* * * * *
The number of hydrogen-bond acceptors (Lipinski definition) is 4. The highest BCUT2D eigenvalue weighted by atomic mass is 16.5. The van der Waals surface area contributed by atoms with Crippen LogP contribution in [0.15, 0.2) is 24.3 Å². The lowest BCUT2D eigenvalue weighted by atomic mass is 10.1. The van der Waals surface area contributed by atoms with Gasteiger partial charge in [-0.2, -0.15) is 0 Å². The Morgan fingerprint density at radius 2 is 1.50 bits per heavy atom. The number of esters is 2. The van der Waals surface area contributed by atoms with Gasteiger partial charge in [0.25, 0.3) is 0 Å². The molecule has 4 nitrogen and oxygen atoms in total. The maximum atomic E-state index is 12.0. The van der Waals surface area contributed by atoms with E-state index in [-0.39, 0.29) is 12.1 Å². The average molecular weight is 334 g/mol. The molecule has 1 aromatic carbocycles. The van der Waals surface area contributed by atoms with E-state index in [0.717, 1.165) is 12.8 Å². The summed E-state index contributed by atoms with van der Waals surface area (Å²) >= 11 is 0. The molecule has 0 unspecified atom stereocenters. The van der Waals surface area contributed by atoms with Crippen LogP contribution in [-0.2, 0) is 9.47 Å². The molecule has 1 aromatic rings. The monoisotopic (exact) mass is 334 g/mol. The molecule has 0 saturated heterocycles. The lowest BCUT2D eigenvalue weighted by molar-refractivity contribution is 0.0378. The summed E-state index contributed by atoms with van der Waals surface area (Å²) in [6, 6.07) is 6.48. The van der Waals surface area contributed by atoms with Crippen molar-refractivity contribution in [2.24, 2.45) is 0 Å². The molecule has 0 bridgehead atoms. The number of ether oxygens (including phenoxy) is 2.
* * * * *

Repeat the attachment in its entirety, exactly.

The number of hydrogen-bond acceptors (Lipinski definition) is 4. The highest BCUT2D eigenvalue weighted by atomic mass is 16.5. The van der Waals surface area contributed by atoms with Crippen LogP contribution in [0.15, 0.2) is 24.3 Å². The lowest BCUT2D eigenvalue weighted by atomic mass is 10.1. The van der Waals surface area contributed by atoms with Gasteiger partial charge in [-0.2, -0.15) is 0 Å². The Morgan fingerprint density at radius 2 is 1.50 bits per heavy atom. The number of esters is 2. The van der Waals surface area contributed by atoms with Gasteiger partial charge in [0.25, 0.3) is 0 Å². The molecule has 4 nitrogen and oxygen atoms in total. The maximum atomic E-state index is 12.0. The van der Waals surface area contributed by atoms with E-state index in [-0.39, 0.29) is 12.1 Å². The average molecular weight is 334 g/mol. The molecule has 1 aromatic carbocycles. The van der Waals surface area contributed by atoms with E-state index in [0.717, 1.165) is 12.8 Å². The summed E-state index contributed by atoms with van der Waals surface area (Å²) >= 11 is 0. The molecule has 0 unspecified atom stereocenters. The van der Waals surface area contributed by atoms with Crippen LogP contribution in [-0.2, 0) is 9.47 Å². The molecule has 1 aromatic rings. The monoisotopic (exact) mass is 334 g/mol. The molecule has 0 saturated heterocycles. The lowest BCUT2D eigenvalue weighted by molar-refractivity contribution is 0.0378. The summed E-state index contributed by atoms with van der Waals surface area (Å²) in [6, 6.07) is 6.48. The van der Waals surface area contributed by atoms with Crippen molar-refractivity contribution in [2.24, 2.45) is 0 Å². The molecule has 0 bridgehead atoms. The number of ether oxygens (including phenoxy) is 2.